SBD/May 3, 2013/Leagues and Governing Bodies

D'Backs' Derrick Hall Not Interested In Replacing Bud Selig As MLB Commissioner

Hall said that he hopes Selig remains MLB Commissioner beyond '14
D'Backs President & CEO Derrick Hall has been mentioned as a possible replacement for MLB Commissioner Bud Selig if he steps down at the end of the '14 season, as Selig has repeatedly said he would, but Hall rebuked that during a radio interview Thursday. Appearing on KTAR-AM, Hall said, "I certainly don’t see myself going anywhere. I’m right where I want to be and I’m not leaving Arizona." Hall noted he likes "staying within baseball” to find Selig's successor, as the current commissioner has “showed how important that is." Hall: "Especially to have somebody that has a team background. You have to know what the issues and challenges are for teams." Selig came to the position after owning the Brewers. However, Hall said he is "one of those that hopes Bud will stay on longer." Hall: "He’s done a terrific job. ... I hope we can convince him otherwise because I don’t see any reason to make a change" ("Doug & Wolf," KTAR-AM, 5/2).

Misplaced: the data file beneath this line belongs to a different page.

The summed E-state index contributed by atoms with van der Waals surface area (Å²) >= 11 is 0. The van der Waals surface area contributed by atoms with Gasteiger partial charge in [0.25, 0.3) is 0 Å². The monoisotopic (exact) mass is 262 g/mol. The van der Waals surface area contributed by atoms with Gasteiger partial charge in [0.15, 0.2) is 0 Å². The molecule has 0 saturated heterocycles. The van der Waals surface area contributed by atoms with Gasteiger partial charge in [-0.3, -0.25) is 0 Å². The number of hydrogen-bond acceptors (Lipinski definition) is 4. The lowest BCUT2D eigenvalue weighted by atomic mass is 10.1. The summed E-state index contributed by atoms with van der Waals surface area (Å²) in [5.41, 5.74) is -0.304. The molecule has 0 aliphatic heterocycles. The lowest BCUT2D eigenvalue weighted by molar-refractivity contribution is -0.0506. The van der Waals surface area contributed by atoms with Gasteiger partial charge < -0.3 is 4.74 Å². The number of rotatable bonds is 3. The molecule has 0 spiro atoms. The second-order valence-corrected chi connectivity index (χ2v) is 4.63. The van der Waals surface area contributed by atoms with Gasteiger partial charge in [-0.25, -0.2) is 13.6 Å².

REVISIONIST HISTORY: In Columbus, Michael Arace wondered how history will "judge Selig” and noted it is “possible that, 50 years down the road, he will not be viewed in the stereotypical fashion.” He will “not be seen as the addled man in the stands in Milwaukee" during the '02 All-Star Game with his "pants pulled up too high and his tie hanging too low, throwing up his hands in a gesture of cluelessness.” Selig during his 20-year tenure has gotten the owners to “buy into the modern idea of revenue sharing, which has contributed to an era of labor peace.” Its impact on the bottom line has been "huge.” From a “financial point of view, baseball has never been stronger.” Forbes estimates that the “average value of a franchise has risen 23 percent, to $744 million, under Selig.” Although it “seems crazy to think this way, Selig is going to be difficult to replace.” The owners are a "fractious bunch of multimillionaires,” and finding a commissioner who “has their trust, gets them to do some things they have never considered (for the good of the game) and keeps the profits rolling -- all while being crucified by the general public -- well, it might be just nigh impossible” (COLUMBUS DISPATCH, 5/2).
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